VA Whistleblower Says He Was Told He Was ‘Spending Too Much Time with Veterans’
WASHINGTON (KMOX) – One of the original VA whistleblowers from St. Louis testified before the Veterans Affairs Committee last night.
Former Head of Psychiatry at the John Cochran Medical Center Dr. Jose Mathews said he personally reviewed veterans complaints about not being seen in a timely manner.
He says their complaints prompted him to ask the basic question: “How busy are we at the outpatient clinic?”
“The answer I got was not very good,” he told the committee. “The psychiatrists were only spending approximately 3.5 hours in direct patient care. I could not account for the rest of their time.”
He said the atmosphere was like a “hurried conveyer-belt system.”
Dr. Mathews said he was told he was spending too much time with the veterans and that he should “hurry up and just check a few boxes in my evaluation.”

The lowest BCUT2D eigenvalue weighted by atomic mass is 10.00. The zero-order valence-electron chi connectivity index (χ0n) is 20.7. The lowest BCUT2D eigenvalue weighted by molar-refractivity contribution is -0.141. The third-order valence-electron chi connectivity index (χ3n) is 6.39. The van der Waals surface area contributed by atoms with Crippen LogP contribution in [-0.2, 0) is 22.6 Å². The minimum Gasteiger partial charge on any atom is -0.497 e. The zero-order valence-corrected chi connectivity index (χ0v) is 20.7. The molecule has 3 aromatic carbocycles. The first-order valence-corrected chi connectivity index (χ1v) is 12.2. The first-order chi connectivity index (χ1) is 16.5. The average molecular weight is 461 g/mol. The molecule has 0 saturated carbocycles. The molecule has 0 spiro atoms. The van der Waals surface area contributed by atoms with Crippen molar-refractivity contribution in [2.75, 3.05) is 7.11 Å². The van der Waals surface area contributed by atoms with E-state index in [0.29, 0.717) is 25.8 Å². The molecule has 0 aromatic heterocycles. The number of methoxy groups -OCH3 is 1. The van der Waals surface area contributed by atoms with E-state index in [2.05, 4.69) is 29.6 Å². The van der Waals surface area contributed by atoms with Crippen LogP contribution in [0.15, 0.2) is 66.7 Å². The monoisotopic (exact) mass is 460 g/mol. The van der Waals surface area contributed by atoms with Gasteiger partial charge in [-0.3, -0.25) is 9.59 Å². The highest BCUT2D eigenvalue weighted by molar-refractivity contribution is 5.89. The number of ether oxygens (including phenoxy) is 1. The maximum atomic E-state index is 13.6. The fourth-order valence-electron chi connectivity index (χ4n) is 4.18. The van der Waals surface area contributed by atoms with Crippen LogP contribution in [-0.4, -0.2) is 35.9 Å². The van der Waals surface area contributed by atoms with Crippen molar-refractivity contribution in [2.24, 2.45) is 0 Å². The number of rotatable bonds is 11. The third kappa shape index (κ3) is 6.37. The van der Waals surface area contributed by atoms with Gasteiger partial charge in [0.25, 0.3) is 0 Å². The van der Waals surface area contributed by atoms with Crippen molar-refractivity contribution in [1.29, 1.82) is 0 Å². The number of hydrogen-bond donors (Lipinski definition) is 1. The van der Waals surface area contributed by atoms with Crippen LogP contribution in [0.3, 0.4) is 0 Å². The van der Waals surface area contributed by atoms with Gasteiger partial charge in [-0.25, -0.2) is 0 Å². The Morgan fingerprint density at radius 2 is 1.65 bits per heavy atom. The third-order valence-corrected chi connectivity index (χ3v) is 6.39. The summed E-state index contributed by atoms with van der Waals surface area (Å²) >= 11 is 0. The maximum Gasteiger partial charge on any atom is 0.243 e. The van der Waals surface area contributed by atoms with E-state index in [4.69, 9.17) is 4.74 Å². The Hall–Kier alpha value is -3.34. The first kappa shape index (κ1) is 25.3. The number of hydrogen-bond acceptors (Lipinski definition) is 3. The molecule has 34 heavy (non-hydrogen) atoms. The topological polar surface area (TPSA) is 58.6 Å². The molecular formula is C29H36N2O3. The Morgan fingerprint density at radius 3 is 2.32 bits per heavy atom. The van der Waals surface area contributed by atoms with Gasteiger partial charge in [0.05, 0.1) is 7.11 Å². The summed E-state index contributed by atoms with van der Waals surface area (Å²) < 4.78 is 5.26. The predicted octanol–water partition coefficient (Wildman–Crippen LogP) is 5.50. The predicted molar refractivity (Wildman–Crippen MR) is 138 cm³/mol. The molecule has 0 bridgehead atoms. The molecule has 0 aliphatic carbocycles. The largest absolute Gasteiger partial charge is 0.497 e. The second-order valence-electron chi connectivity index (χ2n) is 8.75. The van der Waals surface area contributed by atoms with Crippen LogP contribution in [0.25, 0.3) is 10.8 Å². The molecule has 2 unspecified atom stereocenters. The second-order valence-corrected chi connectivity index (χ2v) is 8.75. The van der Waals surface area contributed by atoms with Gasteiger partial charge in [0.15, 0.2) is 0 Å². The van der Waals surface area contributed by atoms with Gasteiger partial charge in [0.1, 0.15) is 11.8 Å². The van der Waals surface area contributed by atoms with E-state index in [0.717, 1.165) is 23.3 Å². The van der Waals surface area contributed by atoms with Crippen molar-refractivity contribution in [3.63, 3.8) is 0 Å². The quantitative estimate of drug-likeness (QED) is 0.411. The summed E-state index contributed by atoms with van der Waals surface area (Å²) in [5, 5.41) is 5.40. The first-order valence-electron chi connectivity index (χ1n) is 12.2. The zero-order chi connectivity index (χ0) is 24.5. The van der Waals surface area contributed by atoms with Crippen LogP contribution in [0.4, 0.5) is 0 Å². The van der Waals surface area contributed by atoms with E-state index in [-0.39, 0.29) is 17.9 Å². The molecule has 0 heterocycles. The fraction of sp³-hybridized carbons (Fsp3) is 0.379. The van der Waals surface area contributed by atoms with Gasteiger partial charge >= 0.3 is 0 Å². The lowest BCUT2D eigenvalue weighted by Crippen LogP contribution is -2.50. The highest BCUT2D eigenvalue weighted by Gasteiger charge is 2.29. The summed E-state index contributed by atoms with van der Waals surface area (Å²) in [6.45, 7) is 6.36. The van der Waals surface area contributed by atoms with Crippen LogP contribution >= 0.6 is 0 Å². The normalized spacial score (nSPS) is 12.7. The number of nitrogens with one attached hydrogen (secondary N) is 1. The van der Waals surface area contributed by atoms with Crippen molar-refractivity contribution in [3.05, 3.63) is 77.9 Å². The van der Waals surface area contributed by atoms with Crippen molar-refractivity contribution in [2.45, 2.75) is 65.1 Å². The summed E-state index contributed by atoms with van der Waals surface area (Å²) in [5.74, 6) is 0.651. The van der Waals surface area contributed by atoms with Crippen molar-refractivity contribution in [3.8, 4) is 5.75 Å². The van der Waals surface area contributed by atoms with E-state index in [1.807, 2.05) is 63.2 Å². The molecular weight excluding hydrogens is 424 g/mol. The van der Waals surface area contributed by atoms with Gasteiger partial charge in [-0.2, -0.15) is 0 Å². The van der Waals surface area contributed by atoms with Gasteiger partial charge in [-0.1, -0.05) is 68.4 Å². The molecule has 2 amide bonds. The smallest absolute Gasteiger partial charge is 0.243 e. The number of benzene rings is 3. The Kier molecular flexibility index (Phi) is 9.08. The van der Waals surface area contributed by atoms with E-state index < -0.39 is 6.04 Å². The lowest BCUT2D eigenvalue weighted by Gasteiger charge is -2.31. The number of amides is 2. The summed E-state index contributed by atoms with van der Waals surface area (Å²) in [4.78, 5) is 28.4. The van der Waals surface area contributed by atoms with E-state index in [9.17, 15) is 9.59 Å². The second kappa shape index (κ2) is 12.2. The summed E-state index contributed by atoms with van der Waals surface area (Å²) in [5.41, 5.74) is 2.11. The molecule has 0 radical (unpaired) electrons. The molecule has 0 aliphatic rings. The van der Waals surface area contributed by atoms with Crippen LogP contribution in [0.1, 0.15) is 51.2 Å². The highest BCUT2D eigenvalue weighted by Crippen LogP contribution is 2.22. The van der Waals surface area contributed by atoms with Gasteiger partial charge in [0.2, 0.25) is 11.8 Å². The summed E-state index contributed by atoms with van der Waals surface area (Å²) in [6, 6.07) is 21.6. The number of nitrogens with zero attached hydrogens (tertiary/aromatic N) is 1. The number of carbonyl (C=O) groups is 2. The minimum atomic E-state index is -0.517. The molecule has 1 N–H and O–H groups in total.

He also said that two weeks ago, he was called into a meeting with the chief of staff and told that “the chain of command must be respected at all time.”
Mathews is filing a complaint that he was punished by the VA for being a whistleblower. He’s alleging the John Cochran medical center retaliated against him for going public with his story, by relegating him to lesser duties, preventing him from accessing patient files and even putting him the basement.
His attorney Ariel Solomon says that exposes the VA to liability.
“What happens is, to the extent that a complainant successfully brings and litigates a whistleblower complaint, they’re entitled to damages, the agency official that retaliated against the complainant may even be personally disciplined,” she says.
Solomon says the Office of Special Counsel has agreed to investigate.
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